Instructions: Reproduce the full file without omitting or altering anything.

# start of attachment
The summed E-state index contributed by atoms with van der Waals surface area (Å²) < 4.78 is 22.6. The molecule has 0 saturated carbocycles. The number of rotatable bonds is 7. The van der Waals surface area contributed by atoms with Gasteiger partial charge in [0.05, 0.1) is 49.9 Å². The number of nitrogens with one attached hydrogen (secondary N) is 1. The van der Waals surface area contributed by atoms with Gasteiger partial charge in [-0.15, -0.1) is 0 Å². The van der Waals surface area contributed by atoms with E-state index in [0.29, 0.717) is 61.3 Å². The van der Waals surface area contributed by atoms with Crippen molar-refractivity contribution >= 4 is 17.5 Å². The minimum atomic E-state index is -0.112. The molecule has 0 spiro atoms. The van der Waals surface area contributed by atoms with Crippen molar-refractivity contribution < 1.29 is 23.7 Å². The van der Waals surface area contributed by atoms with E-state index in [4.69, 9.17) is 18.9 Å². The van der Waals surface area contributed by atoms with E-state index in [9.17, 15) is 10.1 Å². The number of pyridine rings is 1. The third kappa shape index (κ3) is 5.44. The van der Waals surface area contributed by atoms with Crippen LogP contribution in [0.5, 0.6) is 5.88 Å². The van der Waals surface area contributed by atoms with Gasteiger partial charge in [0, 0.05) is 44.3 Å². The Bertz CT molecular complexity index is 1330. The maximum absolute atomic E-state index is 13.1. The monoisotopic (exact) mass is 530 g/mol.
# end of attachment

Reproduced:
The summed E-state index contributed by atoms with van der Waals surface area (Å²) < 4.78 is 22.6. The molecule has 0 saturated carbocycles. The number of rotatable bonds is 7. The van der Waals surface area contributed by atoms with Gasteiger partial charge in [0.05, 0.1) is 49.9 Å². The number of nitrogens with one attached hydrogen (secondary N) is 1. The van der Waals surface area contributed by atoms with Gasteiger partial charge in [-0.15, -0.1) is 0 Å². The van der Waals surface area contributed by atoms with E-state index in [0.29, 0.717) is 61.3 Å². The van der Waals surface area contributed by atoms with Crippen molar-refractivity contribution >= 4 is 17.5 Å². The minimum atomic E-state index is -0.112. The molecule has 0 spiro atoms. The van der Waals surface area contributed by atoms with Crippen molar-refractivity contribution < 1.29 is 23.7 Å². The van der Waals surface area contributed by atoms with E-state index in [4.69, 9.17) is 18.9 Å². The van der Waals surface area contributed by atoms with E-state index in [9.17, 15) is 10.1 Å². The number of pyridine rings is 1. The third kappa shape index (κ3) is 5.44. The van der Waals surface area contributed by atoms with Crippen LogP contribution in [0.5, 0.6) is 5.88 Å². The van der Waals surface area contributed by atoms with Gasteiger partial charge in [0, 0.05) is 44.3 Å². The Bertz CT molecular complexity index is 1330. The maximum absolute atomic E-state index is 13.1. The monoisotopic (exact) mass is 530 g/mol.